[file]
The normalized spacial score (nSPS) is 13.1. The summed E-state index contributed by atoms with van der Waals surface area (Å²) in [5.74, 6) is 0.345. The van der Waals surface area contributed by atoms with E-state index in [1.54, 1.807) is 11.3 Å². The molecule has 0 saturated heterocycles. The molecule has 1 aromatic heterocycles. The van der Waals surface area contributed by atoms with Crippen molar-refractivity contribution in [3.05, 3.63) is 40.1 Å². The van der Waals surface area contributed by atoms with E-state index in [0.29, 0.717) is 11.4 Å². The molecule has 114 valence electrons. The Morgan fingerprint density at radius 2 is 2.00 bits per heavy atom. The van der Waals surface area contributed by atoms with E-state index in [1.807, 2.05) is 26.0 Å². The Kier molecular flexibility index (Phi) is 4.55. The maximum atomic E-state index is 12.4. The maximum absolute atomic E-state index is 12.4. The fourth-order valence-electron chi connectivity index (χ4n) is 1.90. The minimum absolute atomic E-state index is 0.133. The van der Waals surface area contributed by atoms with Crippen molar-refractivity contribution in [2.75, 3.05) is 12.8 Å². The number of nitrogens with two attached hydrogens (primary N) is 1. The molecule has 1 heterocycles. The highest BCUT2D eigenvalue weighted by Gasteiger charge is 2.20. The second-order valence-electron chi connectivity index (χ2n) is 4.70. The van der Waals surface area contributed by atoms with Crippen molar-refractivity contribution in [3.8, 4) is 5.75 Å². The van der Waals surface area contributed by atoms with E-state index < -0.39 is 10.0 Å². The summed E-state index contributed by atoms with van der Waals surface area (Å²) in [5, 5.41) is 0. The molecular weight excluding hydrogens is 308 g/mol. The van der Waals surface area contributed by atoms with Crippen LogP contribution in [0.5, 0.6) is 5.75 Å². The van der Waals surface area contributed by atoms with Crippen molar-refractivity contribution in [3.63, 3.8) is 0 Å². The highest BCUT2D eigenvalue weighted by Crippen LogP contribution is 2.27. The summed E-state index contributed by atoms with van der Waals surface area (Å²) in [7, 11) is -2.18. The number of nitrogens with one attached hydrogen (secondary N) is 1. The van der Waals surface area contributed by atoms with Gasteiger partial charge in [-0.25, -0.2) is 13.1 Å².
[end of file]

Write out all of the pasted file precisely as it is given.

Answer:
The normalized spacial score (nSPS) is 13.1. The summed E-state index contributed by atoms with van der Waals surface area (Å²) in [5.74, 6) is 0.345. The van der Waals surface area contributed by atoms with E-state index in [1.54, 1.807) is 11.3 Å². The molecule has 0 saturated heterocycles. The molecule has 1 aromatic heterocycles. The van der Waals surface area contributed by atoms with Crippen molar-refractivity contribution in [3.05, 3.63) is 40.1 Å². The van der Waals surface area contributed by atoms with E-state index in [0.29, 0.717) is 11.4 Å². The molecule has 114 valence electrons. The Morgan fingerprint density at radius 2 is 2.00 bits per heavy atom. The van der Waals surface area contributed by atoms with E-state index in [1.807, 2.05) is 26.0 Å². The Kier molecular flexibility index (Phi) is 4.55. The maximum atomic E-state index is 12.4. The maximum absolute atomic E-state index is 12.4. The fourth-order valence-electron chi connectivity index (χ4n) is 1.90. The minimum absolute atomic E-state index is 0.133. The van der Waals surface area contributed by atoms with Crippen molar-refractivity contribution in [2.75, 3.05) is 12.8 Å². The number of nitrogens with two attached hydrogens (primary N) is 1. The molecule has 1 heterocycles. The highest BCUT2D eigenvalue weighted by Gasteiger charge is 2.20. The second-order valence-electron chi connectivity index (χ2n) is 4.70. The van der Waals surface area contributed by atoms with Crippen molar-refractivity contribution in [3.8, 4) is 5.75 Å². The van der Waals surface area contributed by atoms with E-state index < -0.39 is 10.0 Å². The summed E-state index contributed by atoms with van der Waals surface area (Å²) in [5, 5.41) is 0. The molecular weight excluding hydrogens is 308 g/mol. The van der Waals surface area contributed by atoms with Crippen LogP contribution in [0.5, 0.6) is 5.75 Å². The van der Waals surface area contributed by atoms with Crippen molar-refractivity contribution in [3.63, 3.8) is 0 Å². The highest BCUT2D eigenvalue weighted by Crippen LogP contribution is 2.27. The summed E-state index contributed by atoms with van der Waals surface area (Å²) in [7, 11) is -2.18. The number of nitrogens with one attached hydrogen (secondary N) is 1. The van der Waals surface area contributed by atoms with Gasteiger partial charge in [-0.25, -0.2) is 13.1 Å².